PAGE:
Why I Haven’t Watched It: The show wasn’t airing in Canada when it began, and FX’s low profile kept it from my radar up until a few years ago. I’ve been slowly collecting DVD sets on the cheap, and just finished off the collection this past fall.
Buffy the Vampire Slayer (1997-2003)
Why I Haven’t Watched It: Firefly was my first real experience with Whedon, and I don’t really know why – I’ve seen “Once More With Feeling,” and I’ve seen bits and pieces of other episodes, but I was always too cheap to buy the DVDs and catch up…until this Winter.
Why I Haven’t Watched It: Considering that I haven’t watched Buffy, I always felt that watching Angel would probably be a bad move.
Note: I am under the impression from previous discussions that it is best to watch Buffy and Angel chronologically, so I’m including them as a single poll option. However, otherwise, things are pretty straightforward: tell me what you think I should watch, and you might have the pleasure of reading analysis of that show every weekend for the foreseeable future. If you want to expand on your vote, I think PollDaddy has a comment option, but also feel free to expand on your choice (and try to influence others in the same direction, if you so choose) in the comments section on this post. Do make sure to vote in the poll as well, though, as I will not be taking comments into account when I make my decision – democracy rules.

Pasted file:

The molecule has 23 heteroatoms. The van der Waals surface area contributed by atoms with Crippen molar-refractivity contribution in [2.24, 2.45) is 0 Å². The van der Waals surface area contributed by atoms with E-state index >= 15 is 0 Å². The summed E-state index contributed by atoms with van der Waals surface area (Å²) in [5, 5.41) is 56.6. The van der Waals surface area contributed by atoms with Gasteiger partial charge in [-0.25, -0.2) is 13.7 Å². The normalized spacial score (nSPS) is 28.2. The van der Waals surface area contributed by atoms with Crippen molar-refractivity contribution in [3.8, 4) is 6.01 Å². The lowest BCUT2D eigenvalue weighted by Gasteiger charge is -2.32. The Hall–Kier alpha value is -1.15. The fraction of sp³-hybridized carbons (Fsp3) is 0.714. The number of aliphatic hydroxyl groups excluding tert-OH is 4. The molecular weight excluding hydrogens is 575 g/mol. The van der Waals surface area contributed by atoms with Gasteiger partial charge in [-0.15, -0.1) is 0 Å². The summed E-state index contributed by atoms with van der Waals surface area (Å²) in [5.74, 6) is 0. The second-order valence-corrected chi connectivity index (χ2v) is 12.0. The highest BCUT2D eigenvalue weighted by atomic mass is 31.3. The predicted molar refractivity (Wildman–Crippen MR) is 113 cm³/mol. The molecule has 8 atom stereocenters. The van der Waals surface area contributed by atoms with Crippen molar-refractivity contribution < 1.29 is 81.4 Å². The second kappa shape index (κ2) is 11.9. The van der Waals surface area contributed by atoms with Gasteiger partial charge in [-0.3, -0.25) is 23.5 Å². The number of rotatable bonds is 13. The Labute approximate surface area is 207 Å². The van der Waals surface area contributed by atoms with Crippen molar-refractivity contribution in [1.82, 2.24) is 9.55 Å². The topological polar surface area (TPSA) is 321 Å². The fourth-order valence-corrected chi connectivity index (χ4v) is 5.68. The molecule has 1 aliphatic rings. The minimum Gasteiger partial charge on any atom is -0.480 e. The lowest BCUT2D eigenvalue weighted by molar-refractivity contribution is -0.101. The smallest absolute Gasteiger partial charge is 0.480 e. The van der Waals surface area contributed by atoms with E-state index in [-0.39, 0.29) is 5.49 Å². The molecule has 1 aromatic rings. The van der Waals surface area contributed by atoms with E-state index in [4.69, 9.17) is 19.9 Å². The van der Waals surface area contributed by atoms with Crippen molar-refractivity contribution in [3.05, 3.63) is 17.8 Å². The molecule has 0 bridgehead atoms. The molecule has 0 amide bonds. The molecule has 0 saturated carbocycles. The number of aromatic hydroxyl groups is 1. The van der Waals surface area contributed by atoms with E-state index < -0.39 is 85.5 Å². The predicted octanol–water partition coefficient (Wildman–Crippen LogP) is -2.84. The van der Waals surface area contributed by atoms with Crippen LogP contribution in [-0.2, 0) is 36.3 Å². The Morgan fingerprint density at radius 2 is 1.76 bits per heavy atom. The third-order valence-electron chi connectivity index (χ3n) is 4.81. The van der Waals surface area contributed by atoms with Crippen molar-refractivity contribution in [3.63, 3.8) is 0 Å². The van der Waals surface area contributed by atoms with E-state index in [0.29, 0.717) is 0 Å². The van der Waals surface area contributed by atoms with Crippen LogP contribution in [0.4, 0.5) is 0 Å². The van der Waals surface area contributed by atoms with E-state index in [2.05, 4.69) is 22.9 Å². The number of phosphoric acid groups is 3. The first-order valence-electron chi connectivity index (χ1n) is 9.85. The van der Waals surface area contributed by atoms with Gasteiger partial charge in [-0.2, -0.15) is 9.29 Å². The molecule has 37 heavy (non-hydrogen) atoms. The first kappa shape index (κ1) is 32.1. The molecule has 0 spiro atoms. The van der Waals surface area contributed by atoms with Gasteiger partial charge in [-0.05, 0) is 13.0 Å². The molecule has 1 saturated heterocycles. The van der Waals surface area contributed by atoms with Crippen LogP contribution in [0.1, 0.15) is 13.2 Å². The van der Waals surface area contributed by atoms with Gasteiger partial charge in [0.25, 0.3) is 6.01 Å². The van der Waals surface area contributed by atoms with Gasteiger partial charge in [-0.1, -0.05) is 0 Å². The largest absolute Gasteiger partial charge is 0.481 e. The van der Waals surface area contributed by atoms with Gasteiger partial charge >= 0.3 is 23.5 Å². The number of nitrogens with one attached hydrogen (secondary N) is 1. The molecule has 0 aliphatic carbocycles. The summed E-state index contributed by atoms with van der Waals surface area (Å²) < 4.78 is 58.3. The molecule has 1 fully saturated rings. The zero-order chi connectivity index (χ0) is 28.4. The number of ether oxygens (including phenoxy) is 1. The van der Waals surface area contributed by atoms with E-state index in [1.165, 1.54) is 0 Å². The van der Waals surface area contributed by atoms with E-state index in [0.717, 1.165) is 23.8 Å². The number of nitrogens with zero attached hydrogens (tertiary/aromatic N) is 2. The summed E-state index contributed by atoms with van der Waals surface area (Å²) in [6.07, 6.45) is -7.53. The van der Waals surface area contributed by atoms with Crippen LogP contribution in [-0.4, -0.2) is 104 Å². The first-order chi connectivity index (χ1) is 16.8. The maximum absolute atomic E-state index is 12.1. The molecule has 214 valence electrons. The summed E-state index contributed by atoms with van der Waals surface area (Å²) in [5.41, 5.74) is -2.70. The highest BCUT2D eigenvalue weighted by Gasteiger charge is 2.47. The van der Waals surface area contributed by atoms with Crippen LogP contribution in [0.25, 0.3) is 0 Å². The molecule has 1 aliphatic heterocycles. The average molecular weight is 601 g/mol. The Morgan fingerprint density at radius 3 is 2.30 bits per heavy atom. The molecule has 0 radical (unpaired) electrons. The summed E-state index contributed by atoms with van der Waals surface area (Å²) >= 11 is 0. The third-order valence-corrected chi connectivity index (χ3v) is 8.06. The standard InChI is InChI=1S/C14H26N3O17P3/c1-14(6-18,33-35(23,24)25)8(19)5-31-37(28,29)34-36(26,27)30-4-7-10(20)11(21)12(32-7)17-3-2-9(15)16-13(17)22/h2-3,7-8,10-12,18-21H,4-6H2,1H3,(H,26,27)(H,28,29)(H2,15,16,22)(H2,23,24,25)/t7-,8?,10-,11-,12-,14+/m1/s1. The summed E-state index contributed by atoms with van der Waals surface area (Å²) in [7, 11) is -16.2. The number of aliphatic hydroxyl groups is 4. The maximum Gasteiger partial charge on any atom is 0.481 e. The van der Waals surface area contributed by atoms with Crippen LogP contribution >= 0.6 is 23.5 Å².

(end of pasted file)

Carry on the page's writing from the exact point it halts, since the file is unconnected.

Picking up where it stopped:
The poll will be open until Thursday, April 8th, at 11:59pm Eastern Time – this will give me time to watch and write about the show’s Pilot for Saturday in order to kickstart the 2010 CCP (Cultural Catchup Project).
41 responses to “The 2010 Cultural Catchup Project: Reader’s Choice Poll”
Definitely start with Buffy. But I’d then watch The Sopranos or The Shield before bothering with Angel.
I’m sensing some distaste for Angel, Kurt. For my own taste (I’m only through season 3 so far) I think I prefer Angel over Buffy. I think they get to the point where there’s a good mix of serial and procedural (baddy of the week) elements and I like that it’s a slightly more grown up version of Buffy. But I suppose to each their own.
Am I the only vote for Newsradio?